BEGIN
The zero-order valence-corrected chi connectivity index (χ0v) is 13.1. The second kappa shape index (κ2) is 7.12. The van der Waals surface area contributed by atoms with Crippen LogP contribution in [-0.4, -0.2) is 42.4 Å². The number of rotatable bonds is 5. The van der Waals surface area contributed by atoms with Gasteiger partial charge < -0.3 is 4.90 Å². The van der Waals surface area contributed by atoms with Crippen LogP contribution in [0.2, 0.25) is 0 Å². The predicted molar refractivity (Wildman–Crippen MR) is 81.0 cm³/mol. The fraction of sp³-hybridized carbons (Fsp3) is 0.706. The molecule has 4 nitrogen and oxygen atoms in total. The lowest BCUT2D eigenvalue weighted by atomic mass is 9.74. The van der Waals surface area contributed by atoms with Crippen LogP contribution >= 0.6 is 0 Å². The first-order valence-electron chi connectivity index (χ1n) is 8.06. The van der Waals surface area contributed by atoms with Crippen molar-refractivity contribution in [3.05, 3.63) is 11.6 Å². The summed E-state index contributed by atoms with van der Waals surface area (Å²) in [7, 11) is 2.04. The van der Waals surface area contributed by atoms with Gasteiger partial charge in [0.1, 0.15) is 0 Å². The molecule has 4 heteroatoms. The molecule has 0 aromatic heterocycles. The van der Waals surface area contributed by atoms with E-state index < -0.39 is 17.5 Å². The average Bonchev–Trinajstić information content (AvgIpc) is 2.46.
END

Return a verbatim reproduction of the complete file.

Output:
The zero-order valence-corrected chi connectivity index (χ0v) is 13.1. The second kappa shape index (κ2) is 7.12. The van der Waals surface area contributed by atoms with Crippen LogP contribution in [-0.4, -0.2) is 42.4 Å². The number of rotatable bonds is 5. The van der Waals surface area contributed by atoms with Gasteiger partial charge < -0.3 is 4.90 Å². The van der Waals surface area contributed by atoms with Crippen LogP contribution in [0.2, 0.25) is 0 Å². The predicted molar refractivity (Wildman–Crippen MR) is 81.0 cm³/mol. The fraction of sp³-hybridized carbons (Fsp3) is 0.706. The molecule has 4 nitrogen and oxygen atoms in total. The lowest BCUT2D eigenvalue weighted by atomic mass is 9.74. The van der Waals surface area contributed by atoms with Crippen LogP contribution >= 0.6 is 0 Å². The first-order valence-electron chi connectivity index (χ1n) is 8.06. The van der Waals surface area contributed by atoms with Crippen molar-refractivity contribution in [3.05, 3.63) is 11.6 Å². The summed E-state index contributed by atoms with van der Waals surface area (Å²) in [7, 11) is 2.04. The van der Waals surface area contributed by atoms with Gasteiger partial charge in [0.1, 0.15) is 0 Å². The molecule has 4 heteroatoms. The molecule has 0 aromatic heterocycles. The van der Waals surface area contributed by atoms with E-state index < -0.39 is 17.5 Å². The average Bonchev–Trinajstić information content (AvgIpc) is 2.46.